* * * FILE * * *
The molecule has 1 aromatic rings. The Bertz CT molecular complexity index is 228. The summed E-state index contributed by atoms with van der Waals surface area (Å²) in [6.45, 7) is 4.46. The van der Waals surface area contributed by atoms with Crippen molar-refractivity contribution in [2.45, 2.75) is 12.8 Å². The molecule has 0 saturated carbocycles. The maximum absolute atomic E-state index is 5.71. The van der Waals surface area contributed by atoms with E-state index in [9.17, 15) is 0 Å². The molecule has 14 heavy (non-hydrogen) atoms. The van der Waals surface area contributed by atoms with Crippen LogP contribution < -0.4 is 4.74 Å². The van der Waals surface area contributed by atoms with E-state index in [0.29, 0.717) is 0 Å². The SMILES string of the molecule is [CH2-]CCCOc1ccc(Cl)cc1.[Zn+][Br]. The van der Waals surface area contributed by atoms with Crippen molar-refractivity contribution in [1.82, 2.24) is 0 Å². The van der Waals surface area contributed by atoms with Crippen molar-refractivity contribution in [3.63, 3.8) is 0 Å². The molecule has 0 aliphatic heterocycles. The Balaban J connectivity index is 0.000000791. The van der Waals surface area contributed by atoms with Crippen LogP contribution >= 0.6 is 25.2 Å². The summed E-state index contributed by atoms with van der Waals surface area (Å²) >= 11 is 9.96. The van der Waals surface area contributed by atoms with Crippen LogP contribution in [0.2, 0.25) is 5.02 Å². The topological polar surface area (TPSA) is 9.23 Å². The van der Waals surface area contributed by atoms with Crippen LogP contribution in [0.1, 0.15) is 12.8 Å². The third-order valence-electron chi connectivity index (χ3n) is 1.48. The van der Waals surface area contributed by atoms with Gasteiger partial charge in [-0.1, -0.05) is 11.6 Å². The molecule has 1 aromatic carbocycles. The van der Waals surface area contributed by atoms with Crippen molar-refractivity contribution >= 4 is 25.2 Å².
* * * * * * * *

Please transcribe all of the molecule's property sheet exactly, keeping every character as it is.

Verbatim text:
The molecule has 1 aromatic rings. The Bertz CT molecular complexity index is 228. The summed E-state index contributed by atoms with van der Waals surface area (Å²) in [6.45, 7) is 4.46. The van der Waals surface area contributed by atoms with Crippen molar-refractivity contribution in [2.45, 2.75) is 12.8 Å². The molecule has 0 saturated carbocycles. The maximum absolute atomic E-state index is 5.71. The van der Waals surface area contributed by atoms with E-state index in [9.17, 15) is 0 Å². The molecule has 14 heavy (non-hydrogen) atoms. The van der Waals surface area contributed by atoms with Crippen LogP contribution < -0.4 is 4.74 Å². The van der Waals surface area contributed by atoms with E-state index in [0.29, 0.717) is 0 Å². The SMILES string of the molecule is [CH2-]CCCOc1ccc(Cl)cc1.[Zn+][Br]. The van der Waals surface area contributed by atoms with Crippen molar-refractivity contribution in [1.82, 2.24) is 0 Å². The van der Waals surface area contributed by atoms with Crippen molar-refractivity contribution in [3.63, 3.8) is 0 Å². The molecule has 0 aliphatic heterocycles. The Balaban J connectivity index is 0.000000791. The van der Waals surface area contributed by atoms with Crippen LogP contribution >= 0.6 is 25.2 Å². The summed E-state index contributed by atoms with van der Waals surface area (Å²) >= 11 is 9.96. The van der Waals surface area contributed by atoms with Crippen LogP contribution in [0.2, 0.25) is 5.02 Å². The topological polar surface area (TPSA) is 9.23 Å². The van der Waals surface area contributed by atoms with Crippen LogP contribution in [0.1, 0.15) is 12.8 Å². The third-order valence-electron chi connectivity index (χ3n) is 1.48. The van der Waals surface area contributed by atoms with Gasteiger partial charge in [-0.1, -0.05) is 11.6 Å². The molecule has 1 aromatic carbocycles. The van der Waals surface area contributed by atoms with Crippen molar-refractivity contribution >= 4 is 25.2 Å².